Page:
It is ironic that the film’s title has the word ‘repeat’ in it, because after I nearly drowned in my own drool from boredom, Love Wedding Repeat is a movie experience that absolutely needs no repetition. You would think that Dean Craig (who wears both the writer and director hat for this movie), the writer of the brilliant comedy Death At A Funeral, would have managed a better screenplay than this, especially when the end result is more yawns than loud guffaws.
The first thing the film did wrong was trying to put Sam Claflin in a made for Hugh Grant type of role. Grant can pull off the sometimes stuttering, loveable dork to a T (think Four Weddings and a Funeral and Notting Hill, where Grant basically plays the same guy), but this isn’t the type of rom-com leading man that Claflin is used to playing.
Claflin’s romantic leading man is always suave, impossibly good looking, and has so much charm that the female lead is just swept away. Claflin is always the cool guy, and while he can be bumbling, like his character Jack is in this film, it’s just not very believable. Unfortunately, he also doesn’t have much chemistry with his love interest Olivia Munn.
When the movie begins, we are told that the pair had a fabulous weekend together, yet no part of this weekend is communicated to us. The film gives us no clues as to why they even like each other in the first place. I know she’s a war journalist, and that she was close to her mom, who passed away unexpectedly. This could have actually been a form of connection for the two, since Jack has also experienced loss with the death of both his parents, but the film skips over this opportunity, turning to humour instead, which didn’t even pay-off anyway.
Then there is the whole host of minor characters that nobody cares about. Freida Pinto plays Amanda, Jack’s ex girlfriend, who is just insanely mean to her boyfriend Chaz (a man who can’t stop talking about his genitals) and is supposedly still in love with Jack; it’s hard to tell because she shows it in such a bitchy way. Hayley’s maid of honour Bryan (Joel Fry), whose main goal at the wedding is to build a connection with filmmaker Vitelli (Paolo Mazzarelli), and while the film’s goal is to get Bryan to fail humorously multiple times, none of this incites any laughs from the viewer.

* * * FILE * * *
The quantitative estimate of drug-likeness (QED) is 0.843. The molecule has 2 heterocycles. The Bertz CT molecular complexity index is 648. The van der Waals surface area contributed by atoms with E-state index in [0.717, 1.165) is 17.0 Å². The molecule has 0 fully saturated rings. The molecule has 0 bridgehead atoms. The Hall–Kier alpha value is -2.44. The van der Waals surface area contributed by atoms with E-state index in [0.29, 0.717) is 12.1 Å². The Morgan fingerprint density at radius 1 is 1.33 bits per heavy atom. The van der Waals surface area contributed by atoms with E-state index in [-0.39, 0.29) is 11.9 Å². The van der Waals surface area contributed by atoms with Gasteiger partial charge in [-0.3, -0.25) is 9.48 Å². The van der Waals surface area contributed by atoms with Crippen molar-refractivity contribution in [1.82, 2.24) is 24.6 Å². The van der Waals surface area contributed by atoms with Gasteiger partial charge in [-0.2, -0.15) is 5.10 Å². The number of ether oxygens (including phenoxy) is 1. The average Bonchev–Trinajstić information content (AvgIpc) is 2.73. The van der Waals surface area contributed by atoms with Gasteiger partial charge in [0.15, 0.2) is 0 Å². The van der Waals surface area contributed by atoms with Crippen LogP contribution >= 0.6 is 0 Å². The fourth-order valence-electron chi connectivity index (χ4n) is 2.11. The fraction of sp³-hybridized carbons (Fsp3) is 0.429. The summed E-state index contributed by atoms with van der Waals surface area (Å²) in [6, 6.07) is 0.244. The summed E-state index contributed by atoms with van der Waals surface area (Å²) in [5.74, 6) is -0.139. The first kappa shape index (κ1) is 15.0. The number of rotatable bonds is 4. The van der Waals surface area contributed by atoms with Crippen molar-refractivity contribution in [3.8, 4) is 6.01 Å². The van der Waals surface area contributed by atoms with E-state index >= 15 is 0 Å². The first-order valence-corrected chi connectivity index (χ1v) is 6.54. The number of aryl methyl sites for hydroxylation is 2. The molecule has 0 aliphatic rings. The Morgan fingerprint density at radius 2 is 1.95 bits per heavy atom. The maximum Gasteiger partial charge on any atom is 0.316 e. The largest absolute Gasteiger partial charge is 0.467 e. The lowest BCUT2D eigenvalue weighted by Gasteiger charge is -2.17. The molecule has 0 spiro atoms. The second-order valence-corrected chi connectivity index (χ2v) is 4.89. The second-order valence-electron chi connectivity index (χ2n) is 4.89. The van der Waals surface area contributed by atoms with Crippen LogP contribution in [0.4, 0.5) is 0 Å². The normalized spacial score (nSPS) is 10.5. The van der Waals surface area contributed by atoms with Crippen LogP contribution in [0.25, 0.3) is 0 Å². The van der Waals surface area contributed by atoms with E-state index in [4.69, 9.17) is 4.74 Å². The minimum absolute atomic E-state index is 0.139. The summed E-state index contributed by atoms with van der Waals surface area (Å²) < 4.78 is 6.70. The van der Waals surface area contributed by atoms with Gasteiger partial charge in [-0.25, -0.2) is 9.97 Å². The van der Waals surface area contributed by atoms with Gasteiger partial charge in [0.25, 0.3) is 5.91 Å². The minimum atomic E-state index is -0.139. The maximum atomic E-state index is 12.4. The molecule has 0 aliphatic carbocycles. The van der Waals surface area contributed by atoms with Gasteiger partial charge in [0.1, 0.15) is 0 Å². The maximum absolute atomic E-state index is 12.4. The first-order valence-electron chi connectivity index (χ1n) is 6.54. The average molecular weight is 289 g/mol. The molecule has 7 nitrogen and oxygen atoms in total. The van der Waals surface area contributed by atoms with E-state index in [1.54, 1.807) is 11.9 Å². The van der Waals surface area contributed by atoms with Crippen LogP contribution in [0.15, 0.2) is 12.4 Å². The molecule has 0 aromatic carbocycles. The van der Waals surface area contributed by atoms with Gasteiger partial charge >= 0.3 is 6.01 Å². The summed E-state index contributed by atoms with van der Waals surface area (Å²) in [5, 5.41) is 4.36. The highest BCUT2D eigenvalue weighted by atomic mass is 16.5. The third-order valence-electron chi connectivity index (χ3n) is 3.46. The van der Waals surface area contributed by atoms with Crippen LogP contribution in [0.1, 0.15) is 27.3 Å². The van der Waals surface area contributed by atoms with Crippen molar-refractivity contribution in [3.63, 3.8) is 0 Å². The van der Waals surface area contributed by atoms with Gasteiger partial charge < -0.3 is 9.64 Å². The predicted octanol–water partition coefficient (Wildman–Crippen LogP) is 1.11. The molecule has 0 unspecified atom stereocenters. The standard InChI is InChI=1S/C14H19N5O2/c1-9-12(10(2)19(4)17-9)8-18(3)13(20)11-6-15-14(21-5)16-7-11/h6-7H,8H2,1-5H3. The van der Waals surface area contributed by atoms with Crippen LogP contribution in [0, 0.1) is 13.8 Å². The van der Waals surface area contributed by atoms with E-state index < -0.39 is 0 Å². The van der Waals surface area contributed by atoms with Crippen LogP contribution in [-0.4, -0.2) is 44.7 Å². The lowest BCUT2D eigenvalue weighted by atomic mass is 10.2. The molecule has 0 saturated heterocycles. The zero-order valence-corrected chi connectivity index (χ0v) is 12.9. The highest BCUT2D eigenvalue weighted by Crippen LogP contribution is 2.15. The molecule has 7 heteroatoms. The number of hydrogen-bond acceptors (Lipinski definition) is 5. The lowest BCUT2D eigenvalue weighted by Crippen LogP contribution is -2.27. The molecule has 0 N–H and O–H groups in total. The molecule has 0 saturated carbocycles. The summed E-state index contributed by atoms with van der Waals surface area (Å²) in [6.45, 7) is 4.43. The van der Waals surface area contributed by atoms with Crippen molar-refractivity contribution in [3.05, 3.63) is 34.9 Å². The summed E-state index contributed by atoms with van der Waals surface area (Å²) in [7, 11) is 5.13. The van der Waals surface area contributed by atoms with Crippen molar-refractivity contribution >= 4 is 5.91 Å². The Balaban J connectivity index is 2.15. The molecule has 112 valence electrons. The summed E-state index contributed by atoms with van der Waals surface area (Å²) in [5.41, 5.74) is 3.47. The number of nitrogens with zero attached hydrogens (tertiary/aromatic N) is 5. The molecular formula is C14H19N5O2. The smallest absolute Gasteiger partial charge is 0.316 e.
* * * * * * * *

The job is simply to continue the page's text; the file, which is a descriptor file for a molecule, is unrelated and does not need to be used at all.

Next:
The most unlikeable of the lot is Jack’s sister Hayley (Eleanor Tomlinson), who is one of the major characters, and yet I wasn’t rooting for the success of her wedding. In Death At A Funeral, when the brothers decide to put Peter Dinklage’s character in a coffin with their dead father in order to hide his death, I laughed and vehemently agreed that this was the way to go. When Hayley asks Jack to drug her ex-paramour to stop him from making a ruckus, I thought it was a bit of an extreme way to deal with the matter. When you learn the reasons behind her decision, you will find that you have stopped rooting for her altogether.
Lastly, I need to say a few words about the film’s structure, which has two parts to it, built around the idea of a seating plan and the permutations involved. Craig shows us the most disastrous version of a particular seating permutation, and then we are shown the best version emerging. It is a rift of sorts on the movie Sliding Doors, where the movie is split into two parts – her life if she had made the train, and her life having missed the train. While Sliding Doors is a deeply provocative film that examines the idea of fate and choice, Craig’s film flounders in driving home the point of this structure, and fails to create any hilarity from the shenanigans of these various characters.
You are better off having a repeat watch of Netflix’s other romantic comedies, I would even go as far to recommend Falling Inn Love despite my less than favourable review of it, because this film isn’t worth wasting any time over.
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Love Wedding Repeat tries very hard to bring the comedy and the chemistry, but fails to give us either one.
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